CryptoCelebrities: the Newest Hyped Ethereum-Based Game
CryptoKitties taught us two things in 2017. One, that Ethereum was going to need serious scalability solutions sooner rather than later.
And secondly? That the future possibilities of gaming on Ethereum could be, well, endless and promising.
It was only a matter of time before innovators came and tried their hands at these possibilities. Accordingly, the next big game that's currently causing waves in the Ethereum ecosystem and beyond is CryptoCelebrities.
The name alone pretty much says it all. Instead of buying and selling tokenized kitties with ether (ETH), with CryptoCelebrities you buy and sell tokenized celebrities -- like Gucci Mane and Miley Cyrus -- courtesy of smart contracts.
The idea? You sell your tokenized celebrity for a profit, and the makers of the game keep a small percentage of that as the next person takes said "celebrity" and tries to do the same: sell for a profit.
Now, if you pick up Brad Pitt's "contract," you can reasonably expect there will be some bankable demand for the A-Lister token. Buying smaller, less renowned celebs is obviously much riskier.
Allow us to explain a little bit further.
How's it work
You head over to the CryptoCelebrities marketplace, which -- be warned -- is still in beta. You'll automatically see a dashboard of celeb contracts to choose from, at which point you can start perusing and buying at your leisure.
In order to actually do any buying, you'll need to have MetaMask installed on your browser. Once you do, you can start buying celeb contracts with ether.
If you buy, you'll own the contract in question until someone else comes along and decides to pay the going price.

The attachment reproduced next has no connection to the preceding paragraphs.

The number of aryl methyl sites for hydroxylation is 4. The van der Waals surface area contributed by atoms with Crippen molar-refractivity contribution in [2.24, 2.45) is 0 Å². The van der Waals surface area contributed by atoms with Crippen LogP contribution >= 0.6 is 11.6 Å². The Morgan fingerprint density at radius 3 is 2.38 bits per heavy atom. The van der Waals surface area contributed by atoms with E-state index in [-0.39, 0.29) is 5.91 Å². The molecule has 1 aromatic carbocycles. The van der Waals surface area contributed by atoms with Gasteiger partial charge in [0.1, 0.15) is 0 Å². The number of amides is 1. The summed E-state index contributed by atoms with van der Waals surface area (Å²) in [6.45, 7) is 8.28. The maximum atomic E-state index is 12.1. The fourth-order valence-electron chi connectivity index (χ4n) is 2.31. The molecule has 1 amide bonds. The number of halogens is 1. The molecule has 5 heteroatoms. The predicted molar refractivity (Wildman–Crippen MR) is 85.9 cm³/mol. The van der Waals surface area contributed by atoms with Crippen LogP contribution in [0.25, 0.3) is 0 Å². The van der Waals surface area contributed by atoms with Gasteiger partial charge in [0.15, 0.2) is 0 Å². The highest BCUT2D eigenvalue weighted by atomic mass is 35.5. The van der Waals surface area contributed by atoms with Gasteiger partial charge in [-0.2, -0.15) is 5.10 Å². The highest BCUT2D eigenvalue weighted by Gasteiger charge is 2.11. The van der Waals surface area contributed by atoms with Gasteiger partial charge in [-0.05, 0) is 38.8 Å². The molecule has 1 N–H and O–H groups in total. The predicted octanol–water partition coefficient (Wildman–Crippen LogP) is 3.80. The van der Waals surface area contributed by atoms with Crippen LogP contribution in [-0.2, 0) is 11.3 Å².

The token interface itself will list out previous buyers, what price they bought at and when, and what price the next buyer will have to pay. So profit is caked in -- if anyone wants your token that is -- in that celebrity tokens can only be bought at a higher price than what they were previously sold for.
Another neat aspect? Real-life celebs can "verify" their contracts, much like the common practice of verified accounts on Twitter today. Accordingly, these celebs can then pocket 3 percent of every sale from their associated token, or they can select to forward the proceeds to charity.
Prices are already pretty high, too. The current Vitalik Buterin token, for example, is going for ~23 ETH at press time.
Worth the fuss?
While interesting, CryptoCelebrities is still an unproven project. It's probably best to let the platform mature further before you drop double-digit ETH into some celeb tokens expecting to make a quick buck.
You may be tempted to jump in early and catch the wave before it really starts, but that could also make you get burned the worst if anything were to go seriously wrong.
Patience, right? Or, in the very least, perhaps just pick up one of the smaller celebs for a cheap price and see what happens from there. But do your own research as always, you're alone responsible for your crypto decisions.
Disclaimer: These are the writer’s opinions and should not be considered investment advice. Readers should do their own research.